If you or a loved one have been diagnosed with, or think you might have, Crohn’s disease – you’re likely feeling a bit confused about what is fact and what is myth regarding this condition. Dr. Baker is here to help separate fact from fiction and alleviate some of your concerns.
What are some symptoms of Crohn’s Disease?
One of the things that makes Crohn’s Disease so confusing and potentially distressing is that everyones experience with it is different. Some people will have almost all of these symptoms, some may have just a few. For some patients, these symptoms are constant when for others they happen sporadically. Here is a list of symptoms typically associated with Crohn’s Disease.
– Abdominal pain
– Abscesses and localized infections
– Fistulas – which are abnormal tubes or openings between two hollow organs.
– Inflammation of eyes, joints and skin
– Intestinal obstructions
– Weight loss
What are the stages of Crohn’s Disease?
Typically, Crohn’s Disease is thought of as having three levels of intensity, referred to as stages. They are:
– Mild to Moderate: This patient can usually eat food normally and without dehydration, fevers, stomach pain, intestinal blockage or losing more than 10% of their overall body weight.
– Moderate to Severe: This patient does not respond well to treatment for mild to moderate Crohn’s. They may also have high fevers, stomach pain, abdominal tenderness, nausea, vomiting anemia and more significant loss of weight.
– Severe: This patient continues to show symptoms even with steroidal medication. They have high fevers, vomiting, intestinal blockage and/or abscess.
How to minimize flare-ups
Crohn’s Disease is a condition which comes and goes. When your symptoms are active, you are said to be having a flare-up. When your symptoms are inactive or minimal, you are said to be in remission. Living comfortably with Crohn’s is dependent on keeping your flare-ups to a minimum. Here are some techniques for keeping yours at bay:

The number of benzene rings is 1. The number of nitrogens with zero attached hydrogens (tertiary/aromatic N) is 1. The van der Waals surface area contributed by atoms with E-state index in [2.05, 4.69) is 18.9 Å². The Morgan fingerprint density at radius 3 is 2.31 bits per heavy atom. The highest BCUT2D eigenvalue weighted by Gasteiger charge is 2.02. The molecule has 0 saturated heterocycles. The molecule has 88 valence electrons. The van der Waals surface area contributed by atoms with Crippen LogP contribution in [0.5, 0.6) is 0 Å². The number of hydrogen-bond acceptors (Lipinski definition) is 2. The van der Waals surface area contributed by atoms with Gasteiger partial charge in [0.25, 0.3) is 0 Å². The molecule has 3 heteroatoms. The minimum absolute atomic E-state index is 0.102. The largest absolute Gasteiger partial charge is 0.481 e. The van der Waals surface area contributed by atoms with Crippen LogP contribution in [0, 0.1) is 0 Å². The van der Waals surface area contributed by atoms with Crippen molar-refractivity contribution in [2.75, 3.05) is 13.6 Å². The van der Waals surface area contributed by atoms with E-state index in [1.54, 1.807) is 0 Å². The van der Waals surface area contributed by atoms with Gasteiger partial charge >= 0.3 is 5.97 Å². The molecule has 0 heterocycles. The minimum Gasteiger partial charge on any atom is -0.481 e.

– Avoid your trigger foods: For some people, certain foods trigger their symptoms more often than others. It’s important to learn what yours are and to avoid them as much as possible. This may mean asking for changes in the cooking technique when eating out, or in some cases it might mean avoiding eating out at all for a while.
– Don’t skip your medications: It can be tempting to stop taking your medication when you’re feeling better, but that is one of the worst things you can do. Not taking your medication actually increases your risk of future flare-ups.
– Avoid OTC (over the counter) medications: Make sure you speak with your doctor before taking any over the counter medications to manage symptoms. You may actually be doing more harm than good. Some of these medications have been shown to cause ulcers and sores of the intestinal tract.
– Quit smoking: Smoking interferes with the remission process, can make Crohn’s more active and is generally bad for you. This is of special importance to patients who have had surgery for their Crohn’s Disease as it interferes with the healing process, increases the risk of blood clots, and leads to flare ups happening sooner than they do in non-smokers.
For more information about Crohn’s Disease, how to manage it, or if you think you may be suffering with it – please contact the office.